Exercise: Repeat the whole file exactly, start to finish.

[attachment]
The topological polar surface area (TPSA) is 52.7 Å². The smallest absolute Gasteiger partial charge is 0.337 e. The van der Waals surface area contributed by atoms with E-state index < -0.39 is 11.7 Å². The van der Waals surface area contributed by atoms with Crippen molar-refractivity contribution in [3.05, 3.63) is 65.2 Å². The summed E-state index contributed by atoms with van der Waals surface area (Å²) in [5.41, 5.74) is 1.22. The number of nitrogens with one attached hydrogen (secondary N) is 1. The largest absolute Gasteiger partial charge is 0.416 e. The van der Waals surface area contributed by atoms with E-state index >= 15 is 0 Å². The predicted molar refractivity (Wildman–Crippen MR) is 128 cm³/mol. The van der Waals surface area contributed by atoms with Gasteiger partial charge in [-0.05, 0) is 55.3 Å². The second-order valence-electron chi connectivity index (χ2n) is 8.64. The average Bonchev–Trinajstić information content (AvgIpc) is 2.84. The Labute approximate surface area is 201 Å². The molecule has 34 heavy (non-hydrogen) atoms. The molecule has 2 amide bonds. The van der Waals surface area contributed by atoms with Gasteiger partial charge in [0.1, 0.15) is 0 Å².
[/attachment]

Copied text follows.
The topological polar surface area (TPSA) is 52.7 Å². The smallest absolute Gasteiger partial charge is 0.337 e. The van der Waals surface area contributed by atoms with E-state index < -0.39 is 11.7 Å². The van der Waals surface area contributed by atoms with Crippen molar-refractivity contribution in [3.05, 3.63) is 65.2 Å². The summed E-state index contributed by atoms with van der Waals surface area (Å²) in [5.41, 5.74) is 1.22. The number of nitrogens with one attached hydrogen (secondary N) is 1. The largest absolute Gasteiger partial charge is 0.416 e. The van der Waals surface area contributed by atoms with E-state index >= 15 is 0 Å². The predicted molar refractivity (Wildman–Crippen MR) is 128 cm³/mol. The van der Waals surface area contributed by atoms with Gasteiger partial charge in [-0.05, 0) is 55.3 Å². The second-order valence-electron chi connectivity index (χ2n) is 8.64. The average Bonchev–Trinajstić information content (AvgIpc) is 2.84. The Labute approximate surface area is 201 Å². The molecule has 34 heavy (non-hydrogen) atoms. The molecule has 2 amide bonds. The van der Waals surface area contributed by atoms with Gasteiger partial charge in [0.1, 0.15) is 0 Å².